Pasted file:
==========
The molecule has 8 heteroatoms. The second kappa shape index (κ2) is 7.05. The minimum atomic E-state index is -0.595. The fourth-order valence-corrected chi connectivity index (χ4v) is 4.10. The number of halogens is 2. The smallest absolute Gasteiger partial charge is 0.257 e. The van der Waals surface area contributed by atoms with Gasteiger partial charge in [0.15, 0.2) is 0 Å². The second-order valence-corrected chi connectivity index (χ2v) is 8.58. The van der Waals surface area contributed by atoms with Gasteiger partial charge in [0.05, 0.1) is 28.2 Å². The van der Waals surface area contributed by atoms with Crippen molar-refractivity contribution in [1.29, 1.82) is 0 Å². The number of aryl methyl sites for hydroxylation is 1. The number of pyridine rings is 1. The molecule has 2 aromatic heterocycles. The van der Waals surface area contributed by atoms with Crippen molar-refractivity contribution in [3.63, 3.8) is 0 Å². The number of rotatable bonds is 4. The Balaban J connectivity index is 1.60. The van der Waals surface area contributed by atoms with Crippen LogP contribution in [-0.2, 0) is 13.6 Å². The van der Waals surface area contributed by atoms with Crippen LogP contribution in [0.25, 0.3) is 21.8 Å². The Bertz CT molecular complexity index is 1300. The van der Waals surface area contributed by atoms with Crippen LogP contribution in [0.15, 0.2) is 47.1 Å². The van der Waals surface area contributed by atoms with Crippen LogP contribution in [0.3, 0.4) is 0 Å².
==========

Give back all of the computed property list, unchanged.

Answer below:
The molecule has 8 heteroatoms. The second kappa shape index (κ2) is 7.05. The minimum atomic E-state index is -0.595. The fourth-order valence-corrected chi connectivity index (χ4v) is 4.10. The number of halogens is 2. The smallest absolute Gasteiger partial charge is 0.257 e. The van der Waals surface area contributed by atoms with Gasteiger partial charge in [0.15, 0.2) is 0 Å². The second-order valence-corrected chi connectivity index (χ2v) is 8.58. The van der Waals surface area contributed by atoms with Gasteiger partial charge in [0.05, 0.1) is 28.2 Å². The van der Waals surface area contributed by atoms with Crippen molar-refractivity contribution in [1.29, 1.82) is 0 Å². The number of aryl methyl sites for hydroxylation is 1. The number of pyridine rings is 1. The molecule has 2 aromatic heterocycles. The van der Waals surface area contributed by atoms with Crippen molar-refractivity contribution in [3.63, 3.8) is 0 Å². The number of rotatable bonds is 4. The Balaban J connectivity index is 1.60. The van der Waals surface area contributed by atoms with Crippen LogP contribution in [-0.2, 0) is 13.6 Å². The van der Waals surface area contributed by atoms with Crippen LogP contribution in [0.25, 0.3) is 21.8 Å². The Bertz CT molecular complexity index is 1300. The van der Waals surface area contributed by atoms with Crippen LogP contribution in [0.15, 0.2) is 47.1 Å². The van der Waals surface area contributed by atoms with Crippen LogP contribution in [0.3, 0.4) is 0 Å².